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  1. Default Going West in an Antique car

    My wife and I want to plan a trip in late May to go from Chicago to mount rushmore, then to Denver and then back home using a different route coming home. we do not want to travel on interstates. we want to travel on two lane roads through small towns, but cannot find any maps or routing to help us. anyone out there have any ideas

  2. #2
    Join Date
    Jul 2007
    South of England.

    Default All maps have them.

    Hello and welcome to the RTA forums !

    All maps will include highways and byways so I am not sure I understand the question. I would first get hold of a good atlas/paper map such as the selection in the RTA shop and do a little research of the areas you might be passing through. You can also create your own maps in the RTA Map centre where you will also find a list of attractions as recommended by RTA contributors. [You will find it by putting your cursor over 'Maps' in the green tool bar above.]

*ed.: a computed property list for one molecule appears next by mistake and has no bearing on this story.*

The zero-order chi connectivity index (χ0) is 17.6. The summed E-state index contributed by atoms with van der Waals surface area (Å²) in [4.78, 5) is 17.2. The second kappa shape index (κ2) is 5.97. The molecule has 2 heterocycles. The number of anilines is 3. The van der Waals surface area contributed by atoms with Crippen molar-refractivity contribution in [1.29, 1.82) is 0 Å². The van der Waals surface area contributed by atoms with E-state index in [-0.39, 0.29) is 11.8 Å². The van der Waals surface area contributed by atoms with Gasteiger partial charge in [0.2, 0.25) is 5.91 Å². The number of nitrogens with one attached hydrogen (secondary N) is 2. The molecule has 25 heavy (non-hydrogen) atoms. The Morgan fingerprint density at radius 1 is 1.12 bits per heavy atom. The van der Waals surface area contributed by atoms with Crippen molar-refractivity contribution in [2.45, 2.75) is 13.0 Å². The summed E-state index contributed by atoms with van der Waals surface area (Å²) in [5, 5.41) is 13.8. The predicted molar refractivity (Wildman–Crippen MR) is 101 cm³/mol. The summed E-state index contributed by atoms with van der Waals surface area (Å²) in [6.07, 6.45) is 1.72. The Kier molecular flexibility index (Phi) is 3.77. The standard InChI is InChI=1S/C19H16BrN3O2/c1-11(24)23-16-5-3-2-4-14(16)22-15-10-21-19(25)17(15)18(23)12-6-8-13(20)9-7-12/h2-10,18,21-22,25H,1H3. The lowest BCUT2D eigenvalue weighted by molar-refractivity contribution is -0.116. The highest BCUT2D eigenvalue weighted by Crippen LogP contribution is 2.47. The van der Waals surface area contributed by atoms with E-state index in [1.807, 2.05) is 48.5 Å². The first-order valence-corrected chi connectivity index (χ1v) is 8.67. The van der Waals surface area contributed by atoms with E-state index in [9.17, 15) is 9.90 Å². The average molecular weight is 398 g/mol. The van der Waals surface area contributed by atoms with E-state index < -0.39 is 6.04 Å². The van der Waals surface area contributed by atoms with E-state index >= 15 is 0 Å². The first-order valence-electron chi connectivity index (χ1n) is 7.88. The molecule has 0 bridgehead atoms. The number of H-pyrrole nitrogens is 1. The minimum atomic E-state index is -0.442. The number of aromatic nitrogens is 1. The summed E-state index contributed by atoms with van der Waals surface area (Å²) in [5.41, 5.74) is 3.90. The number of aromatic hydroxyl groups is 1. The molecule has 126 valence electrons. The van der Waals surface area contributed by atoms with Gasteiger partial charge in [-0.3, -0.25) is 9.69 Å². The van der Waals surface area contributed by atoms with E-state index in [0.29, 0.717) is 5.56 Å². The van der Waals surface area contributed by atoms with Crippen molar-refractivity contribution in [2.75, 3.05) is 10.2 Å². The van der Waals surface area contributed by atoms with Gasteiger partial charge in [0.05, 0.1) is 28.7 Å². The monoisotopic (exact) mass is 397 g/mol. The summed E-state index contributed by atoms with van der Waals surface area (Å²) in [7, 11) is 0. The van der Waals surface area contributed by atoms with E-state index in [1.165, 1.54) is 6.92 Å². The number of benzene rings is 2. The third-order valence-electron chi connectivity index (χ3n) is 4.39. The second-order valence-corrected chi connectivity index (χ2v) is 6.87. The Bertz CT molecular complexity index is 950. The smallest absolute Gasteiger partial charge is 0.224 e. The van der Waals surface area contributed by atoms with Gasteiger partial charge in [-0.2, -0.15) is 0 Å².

What is important to remember is that you can go anywhere you want if it fits within your time frame and you shouldn't be settling for just following a pre planned route on a mapping program that will try and steer you onto Interstate wherever possible.

    Once you have found a few places of interest and have some dots on the map we can certainly help to fill in the blanks and offer suggestions.

    I have to ask. What Antique car are you travelling in ?

  3. Default

    1930 model a ford cabriolet. It would be great to keep the speeds around 40 or 45

  4. #4
    Join Date
    Mar 2005
    Tucson, AZ